Why Evaporating Coils Need to be Replaced

Why They Matter To Your HVAC System

Imagine your skin feeling pasty and moist from sweat, the air around it thick and hot. You’re thrilled that breathing is involuntary… otherwise, you might choose to reject air itself for its offensively torrid existence. It’s officially summer, and the strategically-placed high-powered fans can no longer measure up to what Mother Nature is brewing. Your city’s temperatures have hit a level that your spouse finally deems worthy of the ultimate relief… turning on the air conditioner.

Wife Telling Her Husband What To DoEven the thought of cool air sends a calming wave across your flushed face. Slowly, you rise from your chair, conscious of the fact that walking is now legitimately considered overexertion. You take one sluggish step after the next, after the next… until you reach the thermostat. In one subtle and powerful motion, you shift the indicator from its neutral “OFF” position, slightly left to “COOL.” And then you wait.

It usually takes a few moments for the familiar hum to begin. Your eyes are closed in anticipation. You decide that even if you don’t feel the cool air right away, you’re fine knowing that it’s on its way. You stand there, patiently inhaling and exhaling, feeling proud about the money your family has saved by outlasting your neighbors (on both sides). They’d turned their units on weeks ago. Suckers.

As the seconds tick on, you realize that nothing’s happening. Nothing. You look up at the vent, as if flowing air will show itself to you even as it remains silent. It doesn’t. And you know instinctively that something is wrong. You reach for the thermostat again. “Perhaps turning it off, then back on, will reset it somehow,” you think. It doesn’t. You walk outside, almost in a panic, and find yourself staring at your central air conditioning unit. Besides being a bit dusty, it looks fine to you. What you’re about to discover is a problem happening just beneath the surface.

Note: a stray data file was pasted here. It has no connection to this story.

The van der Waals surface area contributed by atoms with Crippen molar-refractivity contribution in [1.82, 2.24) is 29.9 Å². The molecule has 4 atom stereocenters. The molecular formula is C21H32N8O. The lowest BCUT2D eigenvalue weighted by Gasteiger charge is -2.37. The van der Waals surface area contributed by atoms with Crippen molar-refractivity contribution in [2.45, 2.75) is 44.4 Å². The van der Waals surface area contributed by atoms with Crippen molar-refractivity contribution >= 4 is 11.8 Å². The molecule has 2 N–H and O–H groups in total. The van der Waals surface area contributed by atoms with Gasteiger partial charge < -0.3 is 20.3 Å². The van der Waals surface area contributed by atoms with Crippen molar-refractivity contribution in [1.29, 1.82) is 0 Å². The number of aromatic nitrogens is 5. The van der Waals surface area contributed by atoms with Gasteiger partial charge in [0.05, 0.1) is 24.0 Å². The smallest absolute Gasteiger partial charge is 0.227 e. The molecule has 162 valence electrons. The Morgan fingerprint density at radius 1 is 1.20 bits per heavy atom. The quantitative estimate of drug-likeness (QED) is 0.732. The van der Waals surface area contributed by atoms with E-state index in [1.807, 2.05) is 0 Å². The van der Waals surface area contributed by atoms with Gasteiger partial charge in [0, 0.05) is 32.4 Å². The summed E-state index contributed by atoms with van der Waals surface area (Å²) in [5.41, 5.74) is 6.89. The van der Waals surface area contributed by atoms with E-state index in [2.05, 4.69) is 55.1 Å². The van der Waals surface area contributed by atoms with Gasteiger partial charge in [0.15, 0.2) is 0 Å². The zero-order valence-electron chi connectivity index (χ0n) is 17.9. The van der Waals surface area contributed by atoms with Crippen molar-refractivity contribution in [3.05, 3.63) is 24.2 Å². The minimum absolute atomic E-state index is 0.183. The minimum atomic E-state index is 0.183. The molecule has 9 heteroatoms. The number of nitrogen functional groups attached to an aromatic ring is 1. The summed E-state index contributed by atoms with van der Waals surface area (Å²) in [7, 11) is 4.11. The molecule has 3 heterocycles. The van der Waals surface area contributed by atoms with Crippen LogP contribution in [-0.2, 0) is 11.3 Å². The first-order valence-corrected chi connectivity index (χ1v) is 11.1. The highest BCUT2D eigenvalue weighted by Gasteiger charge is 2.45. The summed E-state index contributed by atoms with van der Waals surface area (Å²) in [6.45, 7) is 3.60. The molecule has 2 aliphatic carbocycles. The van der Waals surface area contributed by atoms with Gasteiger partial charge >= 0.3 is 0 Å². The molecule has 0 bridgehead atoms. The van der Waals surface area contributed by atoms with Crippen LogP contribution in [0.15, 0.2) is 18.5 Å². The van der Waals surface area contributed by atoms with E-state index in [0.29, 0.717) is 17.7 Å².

What Causes Damage To The Evaporating Coils?

As summer approaches, heat and humidity tend to follow. Just like we get our vehicles winterized in preparation for the cooling weather, our air conditioning units must be checked to make certain their cooling functions are working properly. One of the most important components of an air conditioning system is the cooling coil (evaporator coil). Air conditioners remove hot air from inside your home through these coils, and the hot air is cooled by refrigerant that flows from liquid to gaseous form through the coils. If these parts don’t work, it can result in a sweltering, miserable time indoors.

Evaporating CoilsSo, what causes coils to break down? There are a lot of factors that impact the effectiveness of coils, and the wear and tear that takes place as a result.

Geography ::: Although the standard life expectancy of cooling coils is around twenty years, geography has a definite impact. Areas with higher amounts of moisture in the air require lower coil temperatures. If the coils are unable to condense the moisture, it can cause “high humidity, mold, and human discomfort,” according to a 2016 article published by The Air Conditioning, Heating and Refrigeration NEWS online.

Leaks ::: Over time, cooling coils can develop holes through which refrigerant will leak. This can be a health and environmental hazard, so it is important to quickly seal the leak or replace the coils altogether. Leaking refrigerant oil will leave noticeable stains at the point of the leakage. TO see the leakage, you would have to remove the panel covering the inner workings of the unit, which isn’t recommended unless you’re a professional.

Blockages ::: There are several things that can block the flow of air through the coils, including ice/frost, dirt, and debris. Ice can be the result of incorrect refrigerant charge in your unit, and it can quickly accumulate, blocking the flow of air. Mold can also grow in the coil, closing the opening through which air and coolant are supposed to flow freely. Technicians carry small air flow meters with them, and can measure this with accuracy if you are not sure.

How You Know There Is A Problem

Most people aren’t HVAC experts, so it can be difficult to tell whether or not your cooling coils are in good shape. There are several clues that let you know that there may be a problem with your coils, here are a few:

  • A/C is on, but warm air is blowing out through air vents
  • A/C continually shuts on and off without cooling
  • A/C makes strange sounds such as a banging or hissing
  • There are leaks near the indoor unit
  • A/C will not turn on at all

What To Do When Your A/C Unit Stops Working